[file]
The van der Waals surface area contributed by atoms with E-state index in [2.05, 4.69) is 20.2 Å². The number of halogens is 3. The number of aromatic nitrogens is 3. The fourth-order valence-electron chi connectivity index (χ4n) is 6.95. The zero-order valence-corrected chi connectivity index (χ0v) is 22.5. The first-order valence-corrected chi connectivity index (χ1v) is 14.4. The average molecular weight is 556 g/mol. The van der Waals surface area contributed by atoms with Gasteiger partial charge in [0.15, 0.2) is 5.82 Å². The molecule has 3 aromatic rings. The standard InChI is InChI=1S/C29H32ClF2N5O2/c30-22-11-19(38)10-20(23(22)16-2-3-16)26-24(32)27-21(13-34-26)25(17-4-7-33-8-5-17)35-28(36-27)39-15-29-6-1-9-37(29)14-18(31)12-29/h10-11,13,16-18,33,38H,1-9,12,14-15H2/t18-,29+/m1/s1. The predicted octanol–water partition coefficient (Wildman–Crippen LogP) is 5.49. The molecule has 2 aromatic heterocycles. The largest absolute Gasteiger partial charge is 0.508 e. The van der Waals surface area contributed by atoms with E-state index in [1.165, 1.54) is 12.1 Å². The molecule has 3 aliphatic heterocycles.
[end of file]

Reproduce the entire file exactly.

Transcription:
The van der Waals surface area contributed by atoms with E-state index in [2.05, 4.69) is 20.2 Å². The number of halogens is 3. The number of aromatic nitrogens is 3. The fourth-order valence-electron chi connectivity index (χ4n) is 6.95. The zero-order valence-corrected chi connectivity index (χ0v) is 22.5. The first-order valence-corrected chi connectivity index (χ1v) is 14.4. The average molecular weight is 556 g/mol. The van der Waals surface area contributed by atoms with Gasteiger partial charge in [0.15, 0.2) is 5.82 Å². The molecule has 3 aromatic rings. The standard InChI is InChI=1S/C29H32ClF2N5O2/c30-22-11-19(38)10-20(23(22)16-2-3-16)26-24(32)27-21(13-34-26)25(17-4-7-33-8-5-17)35-28(36-27)39-15-29-6-1-9-37(29)14-18(31)12-29/h10-11,13,16-18,33,38H,1-9,12,14-15H2/t18-,29+/m1/s1. The predicted octanol–water partition coefficient (Wildman–Crippen LogP) is 5.49. The molecule has 2 aromatic heterocycles. The largest absolute Gasteiger partial charge is 0.508 e. The van der Waals surface area contributed by atoms with E-state index in [1.165, 1.54) is 12.1 Å². The molecule has 3 aliphatic heterocycles.